MJ is a cat lover. She relates to them in a lot of ways. Sometimes she says “Cats are people.” When I asked what she meant by that she explained that they are independent, they live along side us and not just follow us the way dogs do. Nothing against dogs, but I can see what she means.
She can be very cat-like herself… the way she takes frequent naps, stretches out on the floor, shows her affection, and of course, displays insatiable curiosity. There’s a cute book called All Cats Have Asperger’s Syndrome, by Kathy Hoopmann, which combines photos of cats with information about Asperger’s syndrome and why people with it are different. It’s a fun way of helping people understand why kids with Asperger’s have such unique qualities.
MJ likes to talk about living in an Airstream. While I can see the appeal and I like the idea of living small, I don’t think she’d actually enjoy living in an Airstream. Her reasoning is that she can’t imagine having to deal with a mortgage. She definitely has a goal of living independently so she’ll need to learn to manage the ingoing and outgoing streams of money. Here’s an update on a couple of steps we’ve taken towards that goal.
You might notice the gap in dates from my first posts to this one. I guess I got cold feet. Even though I’m writing anonymously, this is scary to put myself out there. But the other gap I wanted to address in this post is the one that currently cradles my thoughts and feelings on gender dysphoria. Oh yeah, I’m afraid to go there, to that chasm that lies between my intellect and my heart. And the gap between me and my child.
One main reasons for starting this blog is to document and share our experiences with the Pathways to Careers program. I believe this program is the answer to a lot of my prayers. Here is the story of how we came to participate in it.
Back in March 2015, MJ and I decided that attempting to complete the courses she needed to get her associates degree in communications was not worth the stress it was causing. She certainly did some outstanding work and had several projects chosen for the juried student art show. But completing all of the components required of large projects and getting all of the assignments turned in on time proved to be serious challenges. Time management and organization skills are typically difficult for people with Asperger’s Syndrome. Her grades were suffering and the stress in our household was too much for us to endure any longer. It was clear we needed to try a different path forward.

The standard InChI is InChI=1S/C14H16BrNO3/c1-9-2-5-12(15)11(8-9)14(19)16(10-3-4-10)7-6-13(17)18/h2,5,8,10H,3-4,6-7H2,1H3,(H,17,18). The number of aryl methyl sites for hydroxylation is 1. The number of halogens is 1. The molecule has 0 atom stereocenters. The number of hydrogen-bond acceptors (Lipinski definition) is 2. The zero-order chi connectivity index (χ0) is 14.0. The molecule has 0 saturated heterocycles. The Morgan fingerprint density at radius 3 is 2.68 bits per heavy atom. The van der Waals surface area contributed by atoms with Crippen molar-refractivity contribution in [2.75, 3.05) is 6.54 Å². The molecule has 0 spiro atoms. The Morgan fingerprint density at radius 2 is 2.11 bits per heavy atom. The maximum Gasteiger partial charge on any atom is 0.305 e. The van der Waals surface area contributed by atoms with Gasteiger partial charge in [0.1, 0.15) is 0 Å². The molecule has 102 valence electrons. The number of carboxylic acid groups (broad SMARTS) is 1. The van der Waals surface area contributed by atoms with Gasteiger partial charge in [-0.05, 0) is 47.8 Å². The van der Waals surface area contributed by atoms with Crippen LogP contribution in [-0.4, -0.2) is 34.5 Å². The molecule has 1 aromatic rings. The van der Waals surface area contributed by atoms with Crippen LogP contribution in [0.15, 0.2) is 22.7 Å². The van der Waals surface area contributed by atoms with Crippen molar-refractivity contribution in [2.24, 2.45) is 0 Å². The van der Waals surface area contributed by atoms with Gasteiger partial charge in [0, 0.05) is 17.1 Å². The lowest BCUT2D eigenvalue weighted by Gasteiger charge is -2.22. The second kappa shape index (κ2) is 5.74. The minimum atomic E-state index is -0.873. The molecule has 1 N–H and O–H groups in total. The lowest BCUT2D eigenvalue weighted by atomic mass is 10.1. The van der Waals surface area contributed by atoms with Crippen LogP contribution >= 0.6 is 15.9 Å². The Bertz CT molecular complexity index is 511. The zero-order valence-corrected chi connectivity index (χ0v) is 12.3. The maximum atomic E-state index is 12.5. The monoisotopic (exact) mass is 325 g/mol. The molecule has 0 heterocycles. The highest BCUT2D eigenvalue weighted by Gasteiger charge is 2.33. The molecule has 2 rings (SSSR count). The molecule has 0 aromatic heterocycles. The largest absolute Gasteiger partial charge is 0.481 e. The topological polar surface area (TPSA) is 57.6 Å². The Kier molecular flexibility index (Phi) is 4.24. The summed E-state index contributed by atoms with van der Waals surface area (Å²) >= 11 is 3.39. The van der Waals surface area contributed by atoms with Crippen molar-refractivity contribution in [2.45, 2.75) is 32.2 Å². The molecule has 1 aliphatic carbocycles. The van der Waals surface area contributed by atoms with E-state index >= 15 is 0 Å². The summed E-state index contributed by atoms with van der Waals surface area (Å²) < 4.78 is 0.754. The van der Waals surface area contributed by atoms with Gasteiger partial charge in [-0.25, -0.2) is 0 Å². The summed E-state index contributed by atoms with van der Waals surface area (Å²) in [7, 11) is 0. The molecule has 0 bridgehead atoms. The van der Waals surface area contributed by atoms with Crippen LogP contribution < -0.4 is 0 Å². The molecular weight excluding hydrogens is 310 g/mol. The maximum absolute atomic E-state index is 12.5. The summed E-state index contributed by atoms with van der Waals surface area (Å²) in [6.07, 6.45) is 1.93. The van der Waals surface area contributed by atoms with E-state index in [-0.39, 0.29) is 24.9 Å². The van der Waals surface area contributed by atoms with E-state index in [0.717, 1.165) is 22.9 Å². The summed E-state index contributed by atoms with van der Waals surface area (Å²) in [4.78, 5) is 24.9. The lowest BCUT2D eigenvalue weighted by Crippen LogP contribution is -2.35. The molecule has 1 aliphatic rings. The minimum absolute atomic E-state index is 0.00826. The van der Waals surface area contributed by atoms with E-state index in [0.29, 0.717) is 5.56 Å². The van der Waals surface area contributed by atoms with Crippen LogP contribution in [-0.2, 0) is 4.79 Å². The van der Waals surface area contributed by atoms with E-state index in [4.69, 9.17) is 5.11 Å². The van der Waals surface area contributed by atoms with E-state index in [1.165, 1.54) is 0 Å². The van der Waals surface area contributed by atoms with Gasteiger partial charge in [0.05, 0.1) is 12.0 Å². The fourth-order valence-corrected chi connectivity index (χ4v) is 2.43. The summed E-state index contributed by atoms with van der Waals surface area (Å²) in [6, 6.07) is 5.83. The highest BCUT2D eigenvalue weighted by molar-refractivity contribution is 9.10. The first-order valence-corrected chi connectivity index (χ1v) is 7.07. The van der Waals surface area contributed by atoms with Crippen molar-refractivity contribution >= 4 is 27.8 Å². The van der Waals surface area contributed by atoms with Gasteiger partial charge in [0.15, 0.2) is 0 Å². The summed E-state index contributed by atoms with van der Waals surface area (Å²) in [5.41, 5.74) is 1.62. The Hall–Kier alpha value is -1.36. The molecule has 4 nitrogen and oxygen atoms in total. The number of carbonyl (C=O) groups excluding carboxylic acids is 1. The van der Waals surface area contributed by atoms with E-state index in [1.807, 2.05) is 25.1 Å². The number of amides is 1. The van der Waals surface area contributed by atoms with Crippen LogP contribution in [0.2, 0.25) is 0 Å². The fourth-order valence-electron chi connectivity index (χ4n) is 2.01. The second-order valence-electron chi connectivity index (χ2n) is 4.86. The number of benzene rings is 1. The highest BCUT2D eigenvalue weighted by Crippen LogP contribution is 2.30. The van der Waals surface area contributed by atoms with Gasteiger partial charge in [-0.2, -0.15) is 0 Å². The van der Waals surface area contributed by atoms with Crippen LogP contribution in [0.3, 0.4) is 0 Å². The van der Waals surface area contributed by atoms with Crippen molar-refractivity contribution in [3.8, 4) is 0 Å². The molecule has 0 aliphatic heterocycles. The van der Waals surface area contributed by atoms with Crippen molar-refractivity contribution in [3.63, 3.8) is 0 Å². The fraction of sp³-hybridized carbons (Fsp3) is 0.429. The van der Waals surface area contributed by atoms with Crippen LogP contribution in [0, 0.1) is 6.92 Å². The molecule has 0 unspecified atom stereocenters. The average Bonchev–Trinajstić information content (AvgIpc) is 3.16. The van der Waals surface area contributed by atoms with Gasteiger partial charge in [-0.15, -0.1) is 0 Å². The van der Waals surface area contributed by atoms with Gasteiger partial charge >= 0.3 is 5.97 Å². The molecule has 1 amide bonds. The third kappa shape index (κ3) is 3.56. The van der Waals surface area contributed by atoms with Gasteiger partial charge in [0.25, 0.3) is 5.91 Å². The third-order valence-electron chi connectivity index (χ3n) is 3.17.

When MJ was in preschool she would spend time in Nana’s kitchen mixing ingredients to make unusual, undrinkable concoctions. She’d put on a sport jacket and use the cardboard puppet theater to pretend she was in a commercial selling “MJ’s Juice”. All of her life, until the demands and pressures of high school and the stress of conforming and trying to keep up with her peers, and to learn how to “do life” the way we expected of her got in her way, MJ had fun creating. She would mix things up without a care in the world.
She’s managed to create some cool stuff since high school…projects that made it into the juried student art show at college, 3-d models of experimental spacecraft, and plenty of personal digital projects. But we haven’t seen the type of childlike abandon we saw before high school.
MJ is a brilliant young adult who has been struggling since graduating high school to find her way in the world. The combination of Asperger’s Syndrome and Gender Dysphoria have made it difficult for her to follow a typical path to a happy, fulfilling life. Follow our adventures as we guide her to a place where her creative juices flow freely and we can watch her flourish and grow into the person God has created her to be.
Read more about our story and how I arrived at the name MJ’s Juice.